He walks under the warmth of a sunbeam every day of his life, this boy. He has some tremendous guardian angels and tremendous family here around him. I am so amazed that he is my son and grateful every day for the blessing he is even when I am covered in snot and half deaf from a bad day. I am grateful for him exactly as he is and giddy to see exactly who he will become. He was born my sunshine boy with the storm cloud eyes and he will always be that boy, deep down inside, even when he’s 6’3 and able to bench press me.


aww, baby fluffyhair

Happy birthday, baby boy.

Second Guessing

I am the jumpy sort that second guesses everything I believe or do again and again. I overthink everything around me and generally wallow in the “wonder” that is hypervigilance most every moment of every day.

This should come as no shock to anyone who has to deal with me in certain capacities. I will overthink my actions, my son’s actions, behaviors, every little thing. Other things I don’t seem to think at all about and there’s never a wise balance between the two.

Anyway, this week we were visited by one of the most amazing people we’ve met since this journey started. She dropped by, in her free time, to check in on J and to discuss some troubles he’s been having. Her analysis was spot on I feel in a lot of ways and she cut through a lot of my worrying and overthinking efficiently and compassionately. She never diminished my concerns at all, or my struggles but instead took them in and responded to them with compassion and clarity – two things I sorely needed.

But with all the things we struggle with, we still have moments of pure wonder. Today, my son did something that I’ve never seen him do. I asked him to make his teddy bear dance… And he did. I asked him to make his teddy bear stand on his head… and he did. I asked him if his teddy bear could turn around… and he helped teddy turn around.

Now a lot of people would find me daft to learn this made me cry, but this combined with everything else just shines such a light on how hard he’s been working and how very, very much he has been absorbing and learning and taking to heart. His language skills have taken off, especially his receptive language though his expressive skills are getting there too. I have conversations with my son. I don’t care if no one else follows or gets them, we do and every day more people are understanding him too. He greets strangers, he engages people and tries in his own way to draw them into his world, even if that sometimes means he pushes them in an attempt to lure them into a game of chase.

I am just overwhelmed, and yet I second guess every change because that is just what I do. However, when he turns around after a week of rough times and shows that not for a moment did he ever close off learning and growing. He’s working so hard and I cannot fully grasp the effort he’s putting into every day life on top of schooling. This of course isn’t an excuse for bad behavior, but it’s an explanation for the times it comes when he is just spent. Now to find the balance between helping him understand appropriate ways to express being overwhelmed or tired and disciplining when he is just acting out to act out.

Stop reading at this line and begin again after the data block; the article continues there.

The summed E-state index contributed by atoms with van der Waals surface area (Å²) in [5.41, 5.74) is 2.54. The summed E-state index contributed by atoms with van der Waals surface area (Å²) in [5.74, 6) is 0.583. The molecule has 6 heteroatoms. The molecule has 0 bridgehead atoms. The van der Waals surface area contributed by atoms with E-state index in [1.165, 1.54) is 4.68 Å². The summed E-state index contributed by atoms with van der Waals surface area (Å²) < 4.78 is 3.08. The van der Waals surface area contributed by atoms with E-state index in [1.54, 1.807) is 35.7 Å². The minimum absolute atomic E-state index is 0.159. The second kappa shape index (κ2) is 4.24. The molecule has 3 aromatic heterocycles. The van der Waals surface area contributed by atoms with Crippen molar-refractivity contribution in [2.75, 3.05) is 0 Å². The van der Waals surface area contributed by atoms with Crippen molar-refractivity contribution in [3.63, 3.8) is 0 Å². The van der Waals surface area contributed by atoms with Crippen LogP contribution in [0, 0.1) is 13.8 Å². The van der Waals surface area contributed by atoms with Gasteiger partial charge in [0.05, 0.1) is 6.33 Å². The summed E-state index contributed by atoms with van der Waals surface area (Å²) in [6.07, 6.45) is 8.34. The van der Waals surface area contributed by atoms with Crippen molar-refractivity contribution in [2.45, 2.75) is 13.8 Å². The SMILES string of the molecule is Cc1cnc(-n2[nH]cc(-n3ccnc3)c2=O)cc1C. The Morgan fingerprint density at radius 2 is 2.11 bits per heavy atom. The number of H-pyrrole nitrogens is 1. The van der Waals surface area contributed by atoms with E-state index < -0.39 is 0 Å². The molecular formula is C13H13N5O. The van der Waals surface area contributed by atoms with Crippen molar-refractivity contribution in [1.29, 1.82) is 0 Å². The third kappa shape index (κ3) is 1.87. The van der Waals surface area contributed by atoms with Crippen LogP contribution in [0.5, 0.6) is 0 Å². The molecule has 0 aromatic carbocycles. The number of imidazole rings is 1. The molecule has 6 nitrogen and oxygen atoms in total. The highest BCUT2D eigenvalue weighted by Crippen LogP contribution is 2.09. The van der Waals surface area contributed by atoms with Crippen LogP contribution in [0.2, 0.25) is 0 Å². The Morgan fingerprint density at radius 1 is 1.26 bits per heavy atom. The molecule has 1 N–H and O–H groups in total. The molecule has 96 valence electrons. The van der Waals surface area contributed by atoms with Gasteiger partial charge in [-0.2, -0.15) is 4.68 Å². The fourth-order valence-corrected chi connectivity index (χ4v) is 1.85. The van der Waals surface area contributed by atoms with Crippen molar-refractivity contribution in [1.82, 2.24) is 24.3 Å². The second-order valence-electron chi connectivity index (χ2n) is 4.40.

And to not second guessing my intuition and understanding on which is which. That might be the hardest lesson of all.

The War that Wasn’t.

I have a lot to write about J’s surgery and some other stuff but my mind can’t be there right now. Short story: He’s home, and we’re struggling, but these days (5-7 days post surgery) are supposed to be the worst of his recovery and then he should turn the corner. We’ll see. More on that in another entry at some point.

Wednesday was the meeting with the local schools to set up J’s placement and IEP for the public schools. After the hell it feels we’ve gone through with them so far, I was pessimistic. Lies have been told, miscommunication has been rampant… It’s not been pretty to get to this point.

I am shocked and pleased to say that none of it came to that.

J’s current team members spoke glowingly of him, acknowledging his weaknesses and showcasing his strengths beautifully. The school’s professionals for speech and occupational therapy had a good handle on his needs though the current professionals he deals with rounded out their views a little more I think. The BCBA (behavioral analysis specialist) for the schools had a pretty good view on him too. 

And, without fighting, he’s been offered pretty much all I wanted for him. He will go to school the full year, he will have a substantially separate classroom, his class will have a low teacher-student ratio and he’ll have the services he needs to succeed. He will also have the chance to engage in activities with the larger preschool class as he is ready to do so, so he’ll have time with his neuro-typical peers. This last bit made me extra happy because his best buddy M is in that preschool class and their friend J from playgroup might join them as well. There might be a point this fall where 4 children from Thursday morning Sensory Group are all together again in the preschool… That would be awesome, for all of them.

This isn’t saying that all the children won’t be awesome – they’re kids, it’s they’re job to generally be so – but it will be nice for all 4 of them to potentially have familiar friendly faces to go through their first days of school with.

I now await the paperwork and the “official” IEP letter but all in all, I think things are turning out okay in that regard. I am anxious to see how he adapts to the environment but the summer program is just a half day 4 days a week instead of full day 4 days and half day 1 day of the regular school year. He’ll have time to slowly ramp up to what can be a long day for the little ones.